The House passed legislation on Thursday pushed by Democrats that's aimed at penalizing oil companies if proven to be inflating prices on gas or other petroleum-based fuels.
The legislation, introduced by Rep. Kim Schrier (D-WA), includes language to allow the Federal Trade Commission to investigate and take legal action against corporations if they are found to be “exploiting” an energy emergency. The measure passed the House 217-207, with all Republicans voting no, along with four Democratic lawmakers.
“At a time when people in my district and across the country are feeling the pain of high prices at the gas pump, Congress needs to be doing all we can to bring down costs," Schrier said. "Gas prices in my neighborhood were already high at $5 a gallon. Now, for no apparent reason, just over the past week, prices are up another 10% at $5.50 a gallon. Meanwhile, neither the price of a barrel of oil nor the cost of refining have changed appreciably.”
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Republicans slammed the proposal, alleging that Democratic leadership brought a messaging bill to the floor instead of taking meaningful action to address inflation, and argued the Biden administration’s policies are responsible for the increase in prices. They noted the bill would be effectively dead in the Senate since there aren't 60 votes needed to overcome a filibuster by Republicans in that chamber.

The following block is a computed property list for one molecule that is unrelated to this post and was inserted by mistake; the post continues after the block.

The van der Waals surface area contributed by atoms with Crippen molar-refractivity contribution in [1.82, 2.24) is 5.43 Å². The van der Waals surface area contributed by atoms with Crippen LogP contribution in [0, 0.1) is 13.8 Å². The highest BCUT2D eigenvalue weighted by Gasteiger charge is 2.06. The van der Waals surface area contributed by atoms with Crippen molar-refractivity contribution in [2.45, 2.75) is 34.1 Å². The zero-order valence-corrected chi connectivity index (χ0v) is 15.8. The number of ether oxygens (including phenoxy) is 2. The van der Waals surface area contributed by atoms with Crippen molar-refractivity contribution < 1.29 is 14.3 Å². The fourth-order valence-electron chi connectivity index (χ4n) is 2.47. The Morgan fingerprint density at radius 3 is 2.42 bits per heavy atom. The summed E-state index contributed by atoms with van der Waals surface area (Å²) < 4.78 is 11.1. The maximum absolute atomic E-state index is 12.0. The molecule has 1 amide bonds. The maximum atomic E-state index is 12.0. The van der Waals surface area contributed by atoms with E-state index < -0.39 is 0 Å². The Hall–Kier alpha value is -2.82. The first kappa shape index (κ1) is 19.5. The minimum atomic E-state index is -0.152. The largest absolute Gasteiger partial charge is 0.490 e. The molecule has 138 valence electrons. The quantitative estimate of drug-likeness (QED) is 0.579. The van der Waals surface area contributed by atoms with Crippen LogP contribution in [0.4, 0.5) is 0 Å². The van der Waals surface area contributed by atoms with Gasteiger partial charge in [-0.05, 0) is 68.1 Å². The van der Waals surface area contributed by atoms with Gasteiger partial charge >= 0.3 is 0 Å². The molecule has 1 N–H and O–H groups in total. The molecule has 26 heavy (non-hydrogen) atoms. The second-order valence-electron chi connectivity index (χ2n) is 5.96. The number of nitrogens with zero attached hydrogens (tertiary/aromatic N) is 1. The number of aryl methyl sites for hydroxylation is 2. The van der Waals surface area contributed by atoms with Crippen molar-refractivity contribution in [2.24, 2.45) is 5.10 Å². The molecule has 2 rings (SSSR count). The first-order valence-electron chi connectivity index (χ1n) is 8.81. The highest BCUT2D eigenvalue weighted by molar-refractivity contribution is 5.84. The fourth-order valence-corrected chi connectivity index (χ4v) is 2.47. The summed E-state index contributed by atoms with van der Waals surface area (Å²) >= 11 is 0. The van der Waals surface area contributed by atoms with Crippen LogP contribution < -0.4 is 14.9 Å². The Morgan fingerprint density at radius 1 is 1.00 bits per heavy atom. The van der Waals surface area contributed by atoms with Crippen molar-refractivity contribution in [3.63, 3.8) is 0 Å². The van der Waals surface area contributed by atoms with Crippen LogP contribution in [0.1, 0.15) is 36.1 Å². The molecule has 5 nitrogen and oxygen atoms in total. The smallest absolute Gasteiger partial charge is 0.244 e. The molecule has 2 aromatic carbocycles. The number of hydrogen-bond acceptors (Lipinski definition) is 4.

“President Biden and his administration have run roughshod over American energy resource development. They've been hamstringing energy production at every turn. As has been said many times on this floor, on day one, President Biden halted and shut down the Keystone XL pipeline. He halted all onshore and offshore oil and gas leases. Just last week, with everything going on, just last week, President Biden canceled the two remaining court-ordered offshore lease sales and the current five-year plan,” Rep. Bruce Westerman (R-AR), the top Republican on the House Natural Resources Committee, said during debate.
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A handful of centrist Democrats raised concerns about implementing price controls, with some noting that there is not a clear process to prove whether prices are being unjustifiably gouged.